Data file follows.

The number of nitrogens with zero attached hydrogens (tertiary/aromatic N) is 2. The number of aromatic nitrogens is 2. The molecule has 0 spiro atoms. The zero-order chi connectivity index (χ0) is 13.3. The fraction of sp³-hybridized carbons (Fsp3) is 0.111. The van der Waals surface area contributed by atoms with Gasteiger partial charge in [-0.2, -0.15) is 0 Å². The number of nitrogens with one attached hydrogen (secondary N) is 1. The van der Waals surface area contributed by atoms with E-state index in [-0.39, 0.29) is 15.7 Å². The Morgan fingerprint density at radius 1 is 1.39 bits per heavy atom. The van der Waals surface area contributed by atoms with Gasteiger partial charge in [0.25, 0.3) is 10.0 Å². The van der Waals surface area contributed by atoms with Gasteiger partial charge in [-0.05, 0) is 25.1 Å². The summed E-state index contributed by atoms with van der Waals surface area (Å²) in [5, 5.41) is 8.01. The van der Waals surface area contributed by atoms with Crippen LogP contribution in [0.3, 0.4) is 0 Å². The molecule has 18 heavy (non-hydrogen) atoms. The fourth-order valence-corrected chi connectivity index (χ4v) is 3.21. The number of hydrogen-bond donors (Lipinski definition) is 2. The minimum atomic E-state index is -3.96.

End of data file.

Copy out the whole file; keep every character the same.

The number of nitrogens with zero attached hydrogens (tertiary/aromatic N) is 2. The number of aromatic nitrogens is 2. The molecule has 0 spiro atoms. The zero-order chi connectivity index (χ0) is 13.3. The fraction of sp³-hybridized carbons (Fsp3) is 0.111. The van der Waals surface area contributed by atoms with Gasteiger partial charge in [-0.2, -0.15) is 0 Å². The number of nitrogens with one attached hydrogen (secondary N) is 1. The van der Waals surface area contributed by atoms with E-state index in [-0.39, 0.29) is 15.7 Å². The Morgan fingerprint density at radius 1 is 1.39 bits per heavy atom. The van der Waals surface area contributed by atoms with Gasteiger partial charge in [0.25, 0.3) is 10.0 Å². The van der Waals surface area contributed by atoms with Gasteiger partial charge in [-0.05, 0) is 25.1 Å². The summed E-state index contributed by atoms with van der Waals surface area (Å²) in [5, 5.41) is 8.01. The van der Waals surface area contributed by atoms with Crippen LogP contribution in [0.3, 0.4) is 0 Å². The molecule has 18 heavy (non-hydrogen) atoms. The fourth-order valence-corrected chi connectivity index (χ4v) is 3.21. The number of hydrogen-bond donors (Lipinski definition) is 2. The minimum atomic E-state index is -3.96.